The goal of Kashmir Shaivism is to become divine. But what would it be like to be God?Some yoga students, especially those who’ve studied Patanjali’s Yoga Sutra, or Vedanta philosophy as taught by Shankaracharya, may imagine the Supreme Being as pureconsciousness without an object, undisturbed awareness that rests eternally in its own perfect nature. But there’s one glaring problem with this picture, Abhinavagupta points out.If reality is nothing but pure awareness, it’s hard to explain how the universe came intoexistence Somehow we’ve got to account for the fact that we’re not experiencing just therapture of consciousness itself; we’re also experiencing all the things that clutter it, likenoisy neighbors and computer crashes and lousy weather.
It is our innermost nature to be creative and active, to will and to desire, to know andto enjoy.
Patanjali would respond that the cosmos we experience around us exists entirely outsideour consciousness. It’s just external matter/energy that our higher self observes, but never actually interacts with. Liberation means turning our awareness away from the externalworld, including our own body (which after all is also made of matter/energy) andremaining totally focused on pure, passive awareness alone.Abhinavagupta rejects this view. He does not believe two separate absolutes-consciousness(purusha) and matter/energy (prakriti)-exist apart from each other. He says there is onlyone supreme reality, and it includes our bodies and our world. There is a fundamental unityconnecting everything, he tells us, that is both the source and final end of everything in the
 
cosmos. Consciousness and matter/energy are not separate, but two ends of one undividedspectrum, like two poles of a single magnet.Abhinavagupta points out that in our actual experience awareness is much more than thesimple, passive inner witness mentioned in the Yoga Sutra. Every meditator knows that nomatter how still your consciousness becomes, at some point images, thoughts, and desiresspontaneously well up in the field of your awareness. This, says Abhinavagupta, is becauseconsciousness is inherently creative; it basks in its own radiance, constantly filling itself with every kind of content and taking genuine delight in its own endless productions.According to Abhinavagupta, if we want to understand the nature of the Supreme Being weneed only to look into our own nature.
Jiva, the individual soul, is a smaller version of Shiva, the Supreme Soul, because we, like our maker, are conscious, creative beings.
And just as it is our innermost nature to be creative and active, to will and to desire, toknow and to enjoy, so it is the nature of Divine Being to freely and consciously manifestthe universe through an act of supreme will.“And God said, ‘Let there be light,’ and there was light,” says the Bible. Abhinavagupta’sform of Tantra Yoga agrees that through its limitless creative power and will, Shiva, theSupreme Being, can effortlessly project a universe into existence just as we can make afantasy lover or an imaginary tropical beach instantly appear in our mind’s eye. But whilethe Bible seems to suggest the universe exists outside of God, Abhinavagupta explains theuniverse doesn’t exist apart from Shiva anymore than the images in our dreams existoutside ourselves.Think about it. When you’re dreaming you may experience yourself as an Antarcticexplorer lost in a blizzard. Suddenly your mother appears with a thermos of steamingFrench Roast coffee and you find yourself in a comfortable chalet. You experience yourself as an individual in that dream, yet the coffee, your mother, even the entire continent of Antarctica were nothing but projections of your own power of awareness.“In just this way the entire universe composed of limitless objects appears all together inthe Supreme Consciousness,” Abhinavagupta wrote. The Supreme Being, though it isintrinsically unitary, is able to split itself into subject, object, and the process of the subjectknowing the object just as we do when we dream. And it does this from outside of time andspace and without ever ceasing to be omniscient, omnipotent, and omnipresent.Why does Shiva do this? The Supreme Being brims with rapture, Abhinavagupta explains,spilling out of itself with joy. Shiva is consciousness (chit) which doesn’t merely takethings in passively but has the ability to reflect back on itself, to know itself (vimarsha).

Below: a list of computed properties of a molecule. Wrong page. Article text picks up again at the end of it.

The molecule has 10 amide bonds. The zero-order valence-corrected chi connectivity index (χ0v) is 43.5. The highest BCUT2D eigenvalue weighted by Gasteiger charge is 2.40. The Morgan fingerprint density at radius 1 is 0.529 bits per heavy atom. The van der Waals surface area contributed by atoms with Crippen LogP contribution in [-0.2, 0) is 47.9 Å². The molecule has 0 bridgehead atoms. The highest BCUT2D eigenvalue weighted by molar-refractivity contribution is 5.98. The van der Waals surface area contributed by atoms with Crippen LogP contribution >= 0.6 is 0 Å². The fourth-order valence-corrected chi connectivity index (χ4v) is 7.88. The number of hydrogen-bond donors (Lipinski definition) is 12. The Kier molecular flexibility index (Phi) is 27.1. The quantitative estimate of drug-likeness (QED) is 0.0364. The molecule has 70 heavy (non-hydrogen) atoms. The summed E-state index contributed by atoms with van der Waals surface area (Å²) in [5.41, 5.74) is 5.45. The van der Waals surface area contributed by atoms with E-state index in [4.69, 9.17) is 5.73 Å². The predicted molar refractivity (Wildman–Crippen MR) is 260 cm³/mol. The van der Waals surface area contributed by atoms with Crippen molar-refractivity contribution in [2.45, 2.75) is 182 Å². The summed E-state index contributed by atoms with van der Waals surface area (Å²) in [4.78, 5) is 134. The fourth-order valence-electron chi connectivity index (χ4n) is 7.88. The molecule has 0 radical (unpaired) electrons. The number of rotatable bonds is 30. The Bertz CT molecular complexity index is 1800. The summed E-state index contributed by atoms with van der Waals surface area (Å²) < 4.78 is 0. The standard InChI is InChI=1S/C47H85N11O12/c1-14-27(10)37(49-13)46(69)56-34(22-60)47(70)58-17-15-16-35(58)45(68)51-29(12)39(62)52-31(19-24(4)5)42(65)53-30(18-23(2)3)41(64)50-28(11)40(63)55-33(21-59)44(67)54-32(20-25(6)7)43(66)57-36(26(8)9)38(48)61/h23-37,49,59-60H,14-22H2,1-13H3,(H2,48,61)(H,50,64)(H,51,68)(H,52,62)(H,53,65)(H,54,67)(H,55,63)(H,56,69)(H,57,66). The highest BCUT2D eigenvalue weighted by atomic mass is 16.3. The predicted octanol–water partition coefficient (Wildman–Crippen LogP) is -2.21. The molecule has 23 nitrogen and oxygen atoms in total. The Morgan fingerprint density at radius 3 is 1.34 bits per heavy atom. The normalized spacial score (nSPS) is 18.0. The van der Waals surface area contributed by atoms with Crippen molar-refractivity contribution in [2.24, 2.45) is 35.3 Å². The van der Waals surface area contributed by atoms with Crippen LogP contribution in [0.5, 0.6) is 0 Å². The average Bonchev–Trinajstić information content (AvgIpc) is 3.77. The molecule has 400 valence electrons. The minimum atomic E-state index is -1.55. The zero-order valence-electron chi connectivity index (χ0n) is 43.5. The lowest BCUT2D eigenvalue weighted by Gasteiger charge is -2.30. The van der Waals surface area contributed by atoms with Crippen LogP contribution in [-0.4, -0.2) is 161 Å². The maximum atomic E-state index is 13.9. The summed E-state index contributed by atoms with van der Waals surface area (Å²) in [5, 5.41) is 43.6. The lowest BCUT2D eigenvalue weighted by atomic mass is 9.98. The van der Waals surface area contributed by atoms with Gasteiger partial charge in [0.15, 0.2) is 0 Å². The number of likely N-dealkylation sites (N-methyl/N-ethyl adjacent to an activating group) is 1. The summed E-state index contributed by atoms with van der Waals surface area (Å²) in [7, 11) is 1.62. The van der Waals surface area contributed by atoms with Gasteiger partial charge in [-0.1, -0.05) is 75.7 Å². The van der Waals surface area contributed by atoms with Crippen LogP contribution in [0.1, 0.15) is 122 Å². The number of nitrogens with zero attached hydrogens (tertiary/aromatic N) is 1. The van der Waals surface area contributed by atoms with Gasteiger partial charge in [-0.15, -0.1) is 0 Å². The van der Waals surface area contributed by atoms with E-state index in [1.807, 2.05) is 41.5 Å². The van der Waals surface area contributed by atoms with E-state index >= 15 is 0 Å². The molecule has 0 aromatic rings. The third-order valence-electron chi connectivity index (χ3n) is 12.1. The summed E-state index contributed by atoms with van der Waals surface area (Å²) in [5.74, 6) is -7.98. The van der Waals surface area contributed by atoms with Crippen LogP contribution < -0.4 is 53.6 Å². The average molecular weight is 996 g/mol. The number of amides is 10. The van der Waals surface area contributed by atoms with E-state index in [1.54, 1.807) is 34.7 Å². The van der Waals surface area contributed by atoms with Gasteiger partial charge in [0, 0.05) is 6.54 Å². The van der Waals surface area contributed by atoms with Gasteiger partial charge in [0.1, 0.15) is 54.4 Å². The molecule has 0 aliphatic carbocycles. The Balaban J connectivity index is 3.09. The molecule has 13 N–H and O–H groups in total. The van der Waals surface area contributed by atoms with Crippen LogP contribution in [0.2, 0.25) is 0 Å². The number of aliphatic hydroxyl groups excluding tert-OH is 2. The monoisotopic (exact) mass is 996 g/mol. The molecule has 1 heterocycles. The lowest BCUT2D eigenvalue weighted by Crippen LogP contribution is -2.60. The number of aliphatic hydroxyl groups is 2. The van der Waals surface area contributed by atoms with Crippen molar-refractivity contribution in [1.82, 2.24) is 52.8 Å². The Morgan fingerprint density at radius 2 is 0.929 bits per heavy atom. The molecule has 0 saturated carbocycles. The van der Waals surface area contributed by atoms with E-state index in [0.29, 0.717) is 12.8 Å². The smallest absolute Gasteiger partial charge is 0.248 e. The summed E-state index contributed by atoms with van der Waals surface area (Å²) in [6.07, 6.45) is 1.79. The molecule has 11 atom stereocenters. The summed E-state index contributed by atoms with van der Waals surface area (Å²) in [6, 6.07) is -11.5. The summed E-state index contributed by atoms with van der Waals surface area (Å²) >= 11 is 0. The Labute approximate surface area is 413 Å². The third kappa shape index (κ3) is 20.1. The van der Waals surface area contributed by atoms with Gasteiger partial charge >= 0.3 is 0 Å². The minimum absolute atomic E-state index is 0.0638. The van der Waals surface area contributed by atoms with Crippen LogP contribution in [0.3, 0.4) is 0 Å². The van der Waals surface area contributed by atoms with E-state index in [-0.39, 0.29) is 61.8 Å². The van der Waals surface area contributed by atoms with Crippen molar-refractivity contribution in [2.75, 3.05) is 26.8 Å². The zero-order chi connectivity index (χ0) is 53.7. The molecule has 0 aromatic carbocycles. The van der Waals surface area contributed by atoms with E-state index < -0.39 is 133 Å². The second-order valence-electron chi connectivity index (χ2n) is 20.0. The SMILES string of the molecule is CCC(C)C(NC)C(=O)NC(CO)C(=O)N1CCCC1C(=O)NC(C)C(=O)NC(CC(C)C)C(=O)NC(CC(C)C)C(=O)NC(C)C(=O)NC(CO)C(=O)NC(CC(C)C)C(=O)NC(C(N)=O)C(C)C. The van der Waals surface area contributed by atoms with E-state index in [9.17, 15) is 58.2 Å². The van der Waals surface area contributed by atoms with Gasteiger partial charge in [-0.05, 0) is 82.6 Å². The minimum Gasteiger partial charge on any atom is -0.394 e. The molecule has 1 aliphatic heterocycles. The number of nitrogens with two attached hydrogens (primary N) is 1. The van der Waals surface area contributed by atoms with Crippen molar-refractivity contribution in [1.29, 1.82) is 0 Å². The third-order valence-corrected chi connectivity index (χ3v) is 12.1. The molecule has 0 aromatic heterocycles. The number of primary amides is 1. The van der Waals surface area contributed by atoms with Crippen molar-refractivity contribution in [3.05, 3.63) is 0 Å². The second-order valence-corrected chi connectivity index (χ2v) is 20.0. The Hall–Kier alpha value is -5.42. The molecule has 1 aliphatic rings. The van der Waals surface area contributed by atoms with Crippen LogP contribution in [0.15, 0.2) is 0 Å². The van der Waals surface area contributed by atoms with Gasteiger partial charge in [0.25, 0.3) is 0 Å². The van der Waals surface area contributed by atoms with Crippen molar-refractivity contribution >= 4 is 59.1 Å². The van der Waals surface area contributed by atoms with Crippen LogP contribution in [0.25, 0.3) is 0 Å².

This self-knowledge is the source of infinite delight (ananda). This bliss in turn is thesource of creative activity (kriya).
When Shiva’s limitless awareness expands out acrossitself the universe come into existence and we, as figments of Shiva’s imagination,experience ourselves as individual entities moving through a world that Shiva’s will holdsin place. When Shiva withdraws its awareness back into its silent depths the universe